Reading level: Adult
Size: 352 pages
Publisher: Tor Books
Release Date: September 27th, 2011
Stand Alone or Series: 4th book in the Clockwork Century series
Rating: 3.5/5 stars
This was the fourth book in the Clockwork Century series. I have loved all of the books in this series and was eager to read this one. This one was good, but probably my least favorite of the bunch I didn’t find the story or the characters as engaging as the first three books.
Josephine Early has a secret, and it’s not the fact that her Boarding House of Women is actually a mixed race bordello, no it’s the fact that she is helping to get a war machine called the Ganymede out of the south and to the north to help the other side of the war. Trouble is Josephine needs someone to pilot the thing and being that Ganymede is the first submarine ever and that a number of people have died trying to pilot it she’s having some trouble. Then she remembers Cly. Josephine and Cly have history, and since Cly’s trying to give up pirating and straighten out his life this might be the perfect gig for him to start with.
I love Priest’s writing style; she has enough detail in there to really help the reader picture what’s going on. I also love how she blends history, zombies, and steampunk elements together to create this awesome world. We meet Cly in Boneshaker and it was fun to read more about him. I love how the zombie issue is kind of woven into the back story and how, even though this is a serparate story from the first three books, it still has many elements of those books tied in with it.
I did have some problems with this book too. Josephine wasn’t my favorite character, I just had trouble engaging with her. This was odd because I usually love Priest’s quirky, strong female leads. Josephine just rubbed me the wrong way though; she was too abrasive and too cold to be very likable. I liked Cly better, but he wasn’t in the story nearly as much as Josephine. With Cly and Josephine’s history together I expected them to interact more and have more tension, but this didn’t really happen.
I also enjoyed the number of social issues that are addressed in this book: issues of race, war, sexual orientation, etc are discussed and interesting points are brought up. Nothing incredibly unique, but there is some food for thought there. I was a little surprised when one of the characters was revealed to be transexual…mostly because I didn’t understand how it added to the story, the way this was revealed at the end was a bit odd. I am wondering if that will carry on to the next book or if it was just included for novelty.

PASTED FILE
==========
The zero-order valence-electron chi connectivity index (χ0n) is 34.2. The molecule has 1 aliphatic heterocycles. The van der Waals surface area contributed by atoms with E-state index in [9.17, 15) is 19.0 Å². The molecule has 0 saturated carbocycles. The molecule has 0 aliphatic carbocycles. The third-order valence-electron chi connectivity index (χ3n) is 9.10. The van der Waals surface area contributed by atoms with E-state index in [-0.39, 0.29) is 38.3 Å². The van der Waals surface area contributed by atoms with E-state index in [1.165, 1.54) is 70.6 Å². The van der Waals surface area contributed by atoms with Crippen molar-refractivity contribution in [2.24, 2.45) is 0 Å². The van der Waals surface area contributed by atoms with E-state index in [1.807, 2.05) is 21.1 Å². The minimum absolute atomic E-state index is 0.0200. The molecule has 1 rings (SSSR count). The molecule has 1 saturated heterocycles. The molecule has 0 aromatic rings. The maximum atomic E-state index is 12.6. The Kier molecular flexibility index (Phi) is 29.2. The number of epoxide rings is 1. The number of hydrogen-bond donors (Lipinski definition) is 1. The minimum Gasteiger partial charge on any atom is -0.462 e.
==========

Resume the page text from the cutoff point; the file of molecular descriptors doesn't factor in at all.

I also had some problems with the plot. There is a lot going on in this book but the overall premise and goal of the book was pretty simple; to get the Ganymede out of the marsh and into the river to deliver to the other side of the war. This is the main issue the whole book deals with and at times I found it to be a bit tedious. I understand that the Ganymede was supposed to provide a turning point for the war; I just didn’t find it all that interesting. Maybe it’s because I am not a history buff and don’t like war stories all that much; but I thought this book had a lot less adventure and steampunk elements than previous books in this series and a lot more tactics and war games.
Overall this was a very good book, but not the strongest in this series. I didn’t think the characters were as admirable as in previous books, I also found the overall premise of getting a war machine from one place to another to be a bit tedious and boring at times. This is an excellent world though and I still find it intriguing. I enjoy Priest’s writing style and the intricacy of her descriptions a lot. I look forward to reading Inexplicable when it releases in 2012.